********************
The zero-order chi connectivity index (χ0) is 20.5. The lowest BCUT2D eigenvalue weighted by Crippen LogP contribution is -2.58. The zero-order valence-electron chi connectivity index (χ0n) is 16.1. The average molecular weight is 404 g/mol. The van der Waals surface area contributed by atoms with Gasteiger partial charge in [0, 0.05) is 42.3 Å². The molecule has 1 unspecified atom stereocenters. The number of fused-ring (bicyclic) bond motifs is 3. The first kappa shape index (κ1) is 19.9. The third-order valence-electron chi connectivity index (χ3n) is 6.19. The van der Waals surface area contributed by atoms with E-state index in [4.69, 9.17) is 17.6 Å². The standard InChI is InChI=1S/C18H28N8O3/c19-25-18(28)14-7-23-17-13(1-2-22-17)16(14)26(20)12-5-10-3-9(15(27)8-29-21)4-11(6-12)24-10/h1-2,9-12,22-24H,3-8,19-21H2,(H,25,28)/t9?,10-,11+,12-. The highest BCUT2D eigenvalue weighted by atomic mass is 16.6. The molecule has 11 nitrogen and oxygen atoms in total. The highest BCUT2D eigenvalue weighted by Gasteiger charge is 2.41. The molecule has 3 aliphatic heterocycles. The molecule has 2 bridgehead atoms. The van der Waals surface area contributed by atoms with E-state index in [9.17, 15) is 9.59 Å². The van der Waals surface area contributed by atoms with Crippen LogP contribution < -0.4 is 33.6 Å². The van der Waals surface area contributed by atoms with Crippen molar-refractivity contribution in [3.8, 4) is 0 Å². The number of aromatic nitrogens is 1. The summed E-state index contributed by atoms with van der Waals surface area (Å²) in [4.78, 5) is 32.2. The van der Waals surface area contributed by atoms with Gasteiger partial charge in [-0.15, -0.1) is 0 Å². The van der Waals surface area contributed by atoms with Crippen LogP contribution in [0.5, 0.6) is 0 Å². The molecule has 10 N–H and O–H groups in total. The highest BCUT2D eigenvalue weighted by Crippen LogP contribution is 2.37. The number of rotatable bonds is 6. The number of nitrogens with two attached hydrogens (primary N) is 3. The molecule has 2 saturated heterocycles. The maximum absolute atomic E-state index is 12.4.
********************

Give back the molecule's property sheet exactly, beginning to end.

The zero-order chi connectivity index (χ0) is 20.5. The lowest BCUT2D eigenvalue weighted by Crippen LogP contribution is -2.58. The zero-order valence-electron chi connectivity index (χ0n) is 16.1. The average molecular weight is 404 g/mol. The van der Waals surface area contributed by atoms with Gasteiger partial charge in [0, 0.05) is 42.3 Å². The molecule has 1 unspecified atom stereocenters. The number of fused-ring (bicyclic) bond motifs is 3. The first kappa shape index (κ1) is 19.9. The third-order valence-electron chi connectivity index (χ3n) is 6.19. The van der Waals surface area contributed by atoms with E-state index in [4.69, 9.17) is 17.6 Å². The standard InChI is InChI=1S/C18H28N8O3/c19-25-18(28)14-7-23-17-13(1-2-22-17)16(14)26(20)12-5-10-3-9(15(27)8-29-21)4-11(6-12)24-10/h1-2,9-12,22-24H,3-8,19-21H2,(H,25,28)/t9?,10-,11+,12-. The highest BCUT2D eigenvalue weighted by atomic mass is 16.6. The molecule has 11 nitrogen and oxygen atoms in total. The highest BCUT2D eigenvalue weighted by Gasteiger charge is 2.41. The molecule has 3 aliphatic heterocycles. The molecule has 2 bridgehead atoms. The van der Waals surface area contributed by atoms with E-state index in [9.17, 15) is 9.59 Å². The van der Waals surface area contributed by atoms with Crippen LogP contribution < -0.4 is 33.6 Å². The van der Waals surface area contributed by atoms with Crippen molar-refractivity contribution in [3.8, 4) is 0 Å². The number of aromatic nitrogens is 1. The summed E-state index contributed by atoms with van der Waals surface area (Å²) in [4.78, 5) is 32.2. The van der Waals surface area contributed by atoms with Gasteiger partial charge in [-0.15, -0.1) is 0 Å². The van der Waals surface area contributed by atoms with Crippen LogP contribution in [0.5, 0.6) is 0 Å². The molecule has 10 N–H and O–H groups in total. The highest BCUT2D eigenvalue weighted by Crippen LogP contribution is 2.37. The number of rotatable bonds is 6. The number of nitrogens with two attached hydrogens (primary N) is 3. The molecule has 2 saturated heterocycles. The maximum absolute atomic E-state index is 12.4.